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With a rich cultural heritage and the largest economy in Europe, Germany is probably more easily associated with precision automotive manufacturing or beer gardens than hunting. With more than 300,000 active hunters, hunting is actually a popular pastime in this Western European nation of more than 80 million.
Although it is just the seventh largest country in Europe, slightly larger than the US state of New Mexico, Germany is possessed with widely varying terrain. Its elevation ranges from some nine thousand feet in the south Alps to the shores of the Baltic sea in the northeast and the North Sea in the northwest. Marshes and wetlands dominate close to the Dutch border in the northeast, while the northeast is home to a great number of glacial lakes. The country is crisscrossed by a number of rivers including the Elbe, Elms, Oder, and Weser. The Rhine cuts through the southern portion of Germany, forming the Rhine valley.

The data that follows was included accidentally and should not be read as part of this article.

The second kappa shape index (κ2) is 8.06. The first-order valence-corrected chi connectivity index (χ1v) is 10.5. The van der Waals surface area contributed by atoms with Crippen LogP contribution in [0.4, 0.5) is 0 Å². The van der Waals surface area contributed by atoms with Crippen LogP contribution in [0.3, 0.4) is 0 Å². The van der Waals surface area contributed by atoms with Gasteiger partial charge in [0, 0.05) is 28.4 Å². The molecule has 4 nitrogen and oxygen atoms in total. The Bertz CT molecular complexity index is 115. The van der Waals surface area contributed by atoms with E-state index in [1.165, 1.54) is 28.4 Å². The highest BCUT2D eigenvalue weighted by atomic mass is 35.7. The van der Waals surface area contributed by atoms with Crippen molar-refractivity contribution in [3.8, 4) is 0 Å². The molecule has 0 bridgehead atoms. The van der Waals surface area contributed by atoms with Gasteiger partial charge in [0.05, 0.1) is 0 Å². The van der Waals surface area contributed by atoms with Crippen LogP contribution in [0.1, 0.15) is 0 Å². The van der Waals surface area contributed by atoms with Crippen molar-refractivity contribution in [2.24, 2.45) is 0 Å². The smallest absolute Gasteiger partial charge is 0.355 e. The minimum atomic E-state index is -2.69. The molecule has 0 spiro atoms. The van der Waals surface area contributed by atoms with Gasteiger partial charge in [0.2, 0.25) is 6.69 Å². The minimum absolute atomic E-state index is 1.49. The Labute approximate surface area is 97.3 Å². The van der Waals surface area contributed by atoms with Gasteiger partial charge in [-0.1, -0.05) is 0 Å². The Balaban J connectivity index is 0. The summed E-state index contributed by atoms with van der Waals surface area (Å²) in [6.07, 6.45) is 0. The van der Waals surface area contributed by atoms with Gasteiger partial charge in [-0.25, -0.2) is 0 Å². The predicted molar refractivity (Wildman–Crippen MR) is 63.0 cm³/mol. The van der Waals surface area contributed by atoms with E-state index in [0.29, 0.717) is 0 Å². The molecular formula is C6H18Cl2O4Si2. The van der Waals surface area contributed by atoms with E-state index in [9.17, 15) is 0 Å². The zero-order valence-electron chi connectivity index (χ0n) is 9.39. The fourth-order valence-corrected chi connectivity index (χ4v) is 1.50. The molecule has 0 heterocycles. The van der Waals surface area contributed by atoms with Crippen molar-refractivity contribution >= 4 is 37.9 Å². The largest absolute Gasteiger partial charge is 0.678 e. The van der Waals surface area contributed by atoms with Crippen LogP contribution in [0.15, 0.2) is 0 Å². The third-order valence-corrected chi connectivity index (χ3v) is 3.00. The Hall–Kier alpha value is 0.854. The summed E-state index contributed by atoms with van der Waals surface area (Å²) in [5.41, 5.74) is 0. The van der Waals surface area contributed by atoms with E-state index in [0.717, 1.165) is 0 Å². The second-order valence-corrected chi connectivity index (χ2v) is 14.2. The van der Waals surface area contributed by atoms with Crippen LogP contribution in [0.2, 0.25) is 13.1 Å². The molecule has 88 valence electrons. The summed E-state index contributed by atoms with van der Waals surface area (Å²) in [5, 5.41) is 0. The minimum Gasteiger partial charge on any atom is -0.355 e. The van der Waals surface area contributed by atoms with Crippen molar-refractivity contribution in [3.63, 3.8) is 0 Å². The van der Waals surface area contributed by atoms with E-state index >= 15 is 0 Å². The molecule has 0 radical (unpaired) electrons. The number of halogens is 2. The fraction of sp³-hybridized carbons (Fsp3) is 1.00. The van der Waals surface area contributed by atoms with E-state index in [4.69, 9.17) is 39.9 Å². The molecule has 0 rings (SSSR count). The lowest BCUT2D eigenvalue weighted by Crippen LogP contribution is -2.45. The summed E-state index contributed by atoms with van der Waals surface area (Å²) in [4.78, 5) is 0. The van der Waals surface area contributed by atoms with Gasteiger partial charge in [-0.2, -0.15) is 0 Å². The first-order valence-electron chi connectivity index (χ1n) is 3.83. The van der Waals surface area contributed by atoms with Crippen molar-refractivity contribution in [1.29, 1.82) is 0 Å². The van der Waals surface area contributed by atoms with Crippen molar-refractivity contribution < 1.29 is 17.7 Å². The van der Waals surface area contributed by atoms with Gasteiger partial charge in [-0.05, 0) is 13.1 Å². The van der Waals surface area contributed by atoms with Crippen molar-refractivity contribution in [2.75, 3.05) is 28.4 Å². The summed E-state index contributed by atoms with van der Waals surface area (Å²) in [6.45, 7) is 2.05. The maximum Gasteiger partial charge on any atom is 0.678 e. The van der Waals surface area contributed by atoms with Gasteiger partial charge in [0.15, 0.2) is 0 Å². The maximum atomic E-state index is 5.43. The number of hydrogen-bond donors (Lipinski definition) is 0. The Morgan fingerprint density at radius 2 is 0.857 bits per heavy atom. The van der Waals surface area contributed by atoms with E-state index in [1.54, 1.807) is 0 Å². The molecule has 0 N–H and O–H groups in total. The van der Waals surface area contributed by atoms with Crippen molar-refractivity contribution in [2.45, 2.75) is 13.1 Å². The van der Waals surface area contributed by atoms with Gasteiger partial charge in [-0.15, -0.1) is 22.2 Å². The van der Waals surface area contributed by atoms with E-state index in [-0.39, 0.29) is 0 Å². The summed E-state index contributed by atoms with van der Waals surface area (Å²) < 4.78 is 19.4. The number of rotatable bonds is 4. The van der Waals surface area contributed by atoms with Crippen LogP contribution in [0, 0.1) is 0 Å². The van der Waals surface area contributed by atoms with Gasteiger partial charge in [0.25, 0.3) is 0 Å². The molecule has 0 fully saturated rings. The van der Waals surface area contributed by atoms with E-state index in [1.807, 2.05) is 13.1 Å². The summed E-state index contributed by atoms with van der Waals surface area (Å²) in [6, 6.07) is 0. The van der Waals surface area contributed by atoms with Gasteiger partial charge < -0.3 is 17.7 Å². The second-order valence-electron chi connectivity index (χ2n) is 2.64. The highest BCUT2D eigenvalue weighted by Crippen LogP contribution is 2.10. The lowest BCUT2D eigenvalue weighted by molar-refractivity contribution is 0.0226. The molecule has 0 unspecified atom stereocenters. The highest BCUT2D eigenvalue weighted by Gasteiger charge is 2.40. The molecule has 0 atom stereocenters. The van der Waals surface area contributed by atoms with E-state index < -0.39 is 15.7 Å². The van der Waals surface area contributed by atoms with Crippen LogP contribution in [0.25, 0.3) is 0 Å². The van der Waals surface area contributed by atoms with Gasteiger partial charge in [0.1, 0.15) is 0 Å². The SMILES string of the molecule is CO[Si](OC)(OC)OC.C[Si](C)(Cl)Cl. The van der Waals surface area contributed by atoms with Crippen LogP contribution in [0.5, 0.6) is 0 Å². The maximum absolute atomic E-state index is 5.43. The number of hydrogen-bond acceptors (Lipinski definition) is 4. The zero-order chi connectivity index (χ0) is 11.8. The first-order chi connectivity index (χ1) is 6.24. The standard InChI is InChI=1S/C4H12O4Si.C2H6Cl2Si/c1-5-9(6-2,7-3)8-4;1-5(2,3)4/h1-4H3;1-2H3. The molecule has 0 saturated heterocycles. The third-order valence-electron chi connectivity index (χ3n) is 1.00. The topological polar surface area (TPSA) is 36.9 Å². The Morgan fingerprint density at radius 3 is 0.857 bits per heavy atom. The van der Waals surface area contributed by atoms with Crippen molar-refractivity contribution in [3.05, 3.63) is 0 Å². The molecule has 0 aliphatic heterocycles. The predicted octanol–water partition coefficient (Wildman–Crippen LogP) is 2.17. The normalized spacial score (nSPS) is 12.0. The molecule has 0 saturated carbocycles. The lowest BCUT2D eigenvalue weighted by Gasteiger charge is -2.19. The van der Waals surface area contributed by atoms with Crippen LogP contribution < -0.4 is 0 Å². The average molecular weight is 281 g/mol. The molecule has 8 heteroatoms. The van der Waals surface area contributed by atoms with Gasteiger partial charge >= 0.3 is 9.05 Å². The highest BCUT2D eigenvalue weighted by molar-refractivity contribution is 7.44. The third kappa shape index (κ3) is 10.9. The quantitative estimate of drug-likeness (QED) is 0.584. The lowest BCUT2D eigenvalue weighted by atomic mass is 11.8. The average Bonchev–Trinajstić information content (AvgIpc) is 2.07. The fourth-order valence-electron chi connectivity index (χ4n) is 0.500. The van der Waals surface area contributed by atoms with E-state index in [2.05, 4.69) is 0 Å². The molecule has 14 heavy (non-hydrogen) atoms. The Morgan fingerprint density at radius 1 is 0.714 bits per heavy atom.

There is a healthy variety of big game available here including Russian boar, fallow deer, red deer, mouflon sheep, and roe deer (Russian boar and roe buck are the two most commonly hunted). The hunting season varies from state to state throughout Germany. Hunting areas may be part of a hunting cooperative or privately owned, and hunting rights may also be leased to a third party. Although hunting is quite popular in Germany, it is also subject to myriad rules and regulations.